A Video Explaining Why Property Insurance Insures People not Property
First party property insurance is a contract of personal indemnity. The insurer promises to indemnify the first party, the insured, in the event the insured incurs a loss as a result of one of the perils insured against by the wording of the policy. Insurance does not follow title to the land. The insurer makes a promise to the first party, the insured, that if there is a loss to property in which the insured has an interest, to pay indemnity for the loss. The “elementary principle of insurance law that fire insurance” is a contract of personal indemnity, “not one from which a profit is to be realized.” [Cigna Property & Cas. Ins. Co. v. Verzi, 684 A.2d 486, 112 Md.App. 137 (Md. App. 1995)]
The insurance claims adjuster (the adjuster) must always ascertain that the owner, or a person with some other insurable interest in the property, is the person insured and that the person insured has an interest in the property. Failure to do so could result in the insurer paying the wrong person or paying a person with no right to the benefits promised by the policy. Proceeds of a policy upon the interest of an insured are not subject to the claims of others who have an interest in the property but are not named as insured or who do not qualify as insureds by definition.
A first party property policy is considered by courts asked to interpret the conditions of the policy, a contract of personal indemnity. It is a contract made with the individual protected. The insurance does not go with the property as an incident thereto to any person who may buy that property. If it goes at all, it goes as a matter of contract for the transfer of the policy. [Estate of Cartwright v. Standard Fire Ins. Co., No. M2007-02691-COA-R3-CV, 2008 WL 4367573, *2 (Tenn. Ct.App. Sept. 23, 2008) (noting that “[t]he contract of insurance is also purely a personal contract between the insured and the insurance company, and does not attach to or run with the title to the insured’s property absent an agreement for the transfer of the policy.” Fulton Bellows, LLC v. Federal Ins. Co., 662 F.Supp.2d 976 (E.D. Tenn., 2009).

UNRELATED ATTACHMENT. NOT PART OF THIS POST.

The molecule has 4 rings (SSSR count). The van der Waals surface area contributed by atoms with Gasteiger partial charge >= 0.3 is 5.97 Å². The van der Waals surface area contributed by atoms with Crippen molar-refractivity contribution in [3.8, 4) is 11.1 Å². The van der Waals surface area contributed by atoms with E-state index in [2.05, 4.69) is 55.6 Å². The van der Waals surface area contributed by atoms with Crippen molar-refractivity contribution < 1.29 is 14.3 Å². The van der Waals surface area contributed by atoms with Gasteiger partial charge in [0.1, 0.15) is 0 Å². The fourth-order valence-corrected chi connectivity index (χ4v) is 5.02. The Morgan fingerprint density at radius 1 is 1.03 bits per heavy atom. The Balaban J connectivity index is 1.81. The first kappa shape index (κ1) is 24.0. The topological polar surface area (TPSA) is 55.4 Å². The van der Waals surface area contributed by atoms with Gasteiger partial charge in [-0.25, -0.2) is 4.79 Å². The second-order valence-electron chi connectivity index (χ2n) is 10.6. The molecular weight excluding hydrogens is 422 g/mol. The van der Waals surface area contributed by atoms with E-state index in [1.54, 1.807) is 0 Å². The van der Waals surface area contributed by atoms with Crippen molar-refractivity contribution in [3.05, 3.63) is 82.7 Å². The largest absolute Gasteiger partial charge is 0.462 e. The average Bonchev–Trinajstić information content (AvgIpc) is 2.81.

It is an elementary principle of insurance law that fire insurance is a contract of personal indemnity, not one from which a profit is to be realized. The right to recover must be commensurate with the loss actually sustained. [Glens Falls Ins. Co. v. Sterling, 219 Md. 217, 222, 148 A.2d 453, 456 (Ct.App.1959); Starkman v. Sigmond, 446 A.2d 1249, 184 N.J.Super. 600 (N.J. Super., 1982)]
To have an insurable interest, the insured must derive “a direct, pecuniary loss” from the subject matter of the contract; the loss cannot be indirect or sentimental.” [A.B. Petro Mart, Inc., 892 N.W.2d at 465; see also 14 Mich. Civ. Jur. Insurance § 135] An insurable interest in an insurance policy is determined not by the label attached to the insured’s property but by whether the insured will suffer a pecuniary loss due to the destruction of the property. [Sam D Mkt. 1 v. Selective Ins. Co. of S.C. (E.D. Mich. 2021)]
© 2021 – Barry Zalma
Barry Zalma, Esq., CFE, now limits his practice to service as an insurance consultant specializing in insurance coverage, insurance claims handling, insurance bad faith and insurance fraud almost equally for insurers and policyholders.
He also serves as an arbitrator or mediator for insurance related disputes. He practiced law in California for more than 44 years as an insurance coverage and claims handling lawyer and more than 54 years in the insurance business.
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